Shangri-La witnessed the celebrity wedding of the year yesterday, an extravagant feast that showed just how China's new rich live. After dating for four years, Xie Na, the country's most famous television presenter, married the up-and-coming pop star Zhang Jie in a lavish ceremony – with the government footing the bill.
The state administration in Yunnan province stumped up the 30 million yuan (£3m) needed to cover the wedding costs, local media reported, prompting outrage among those who felt the money could be better spent in the impoverished region.
The government paid for everything from the wedding photos to the banquet, on the condition that Ms Xie, 29, and her husband became tourism ambassadors for Shangri-la, an area in Yunnan renamed after the mythical kingdom. Online commentators pointed out that the money lavished on the pair could build scores of new schools, or train thousands of teachers.
"This is a province where students don't have meat with their meals, but [it] gave 30 million to a wedding for a couple of entertainers -- the tragedy of a country, the sadness of its people," wrote one commentator on Sina Weibo, China's version of the banned Twitter social network.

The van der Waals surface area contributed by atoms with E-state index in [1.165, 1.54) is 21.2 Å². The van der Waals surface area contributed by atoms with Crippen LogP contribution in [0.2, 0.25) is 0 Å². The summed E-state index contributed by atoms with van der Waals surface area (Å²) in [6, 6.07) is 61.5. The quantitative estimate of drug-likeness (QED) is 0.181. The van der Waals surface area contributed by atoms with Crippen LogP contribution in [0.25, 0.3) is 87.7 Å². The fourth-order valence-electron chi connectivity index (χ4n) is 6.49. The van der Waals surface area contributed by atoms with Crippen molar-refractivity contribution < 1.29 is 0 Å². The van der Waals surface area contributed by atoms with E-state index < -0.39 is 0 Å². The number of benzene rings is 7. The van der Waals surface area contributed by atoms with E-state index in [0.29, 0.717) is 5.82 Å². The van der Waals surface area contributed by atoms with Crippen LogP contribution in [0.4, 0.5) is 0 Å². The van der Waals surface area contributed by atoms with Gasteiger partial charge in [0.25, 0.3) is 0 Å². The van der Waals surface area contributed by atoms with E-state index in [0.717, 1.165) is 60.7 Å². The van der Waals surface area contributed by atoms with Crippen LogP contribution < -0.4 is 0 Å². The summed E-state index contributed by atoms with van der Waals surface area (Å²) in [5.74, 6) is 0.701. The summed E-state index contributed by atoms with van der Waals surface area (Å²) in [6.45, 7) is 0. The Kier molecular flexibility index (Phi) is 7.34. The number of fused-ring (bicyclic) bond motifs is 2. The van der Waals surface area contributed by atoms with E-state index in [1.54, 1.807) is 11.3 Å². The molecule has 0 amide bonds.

"So this is how stars spend their money," pondered another, named Vage1931. "I wonder how much they spend on real philanthropy."
Others, however, were suitably gushing. "When I watched, I was so moved, especially when Xie Na thanked her husband for loving her when she needed it most," wrote one of Ms Xie's 9.8 million followers on Sina Weibo.
The bride, who hosts some of the most popular TV shows in China, wore white for the 90-minute ceremony. "I will work very hard to be your good wife," she told her husband, 28, who is still finding his feet in the world of showbiz, before the couple kissed in a nature park.
Among the celebrities attending the event was Zhao Benshan, a comedian who reportedly gave a wedding gift of 660,000 yuan (£67,000). All the betrothal gifts were worth an estimated 37 million yuan (£3.75m).
Shangri-la, the fantasy kingdom of the English writer James Hilton's novel Lost Horizon, is a mythical place of enlightenment in the eastern Himalayas. The Yunnan government, however, was keen to build on the tourism potential of the legendary destination and officially declared the town of Zhongdian as Shangri-la a few years ago. It has has pumped millions of pounds into a huge development programme.
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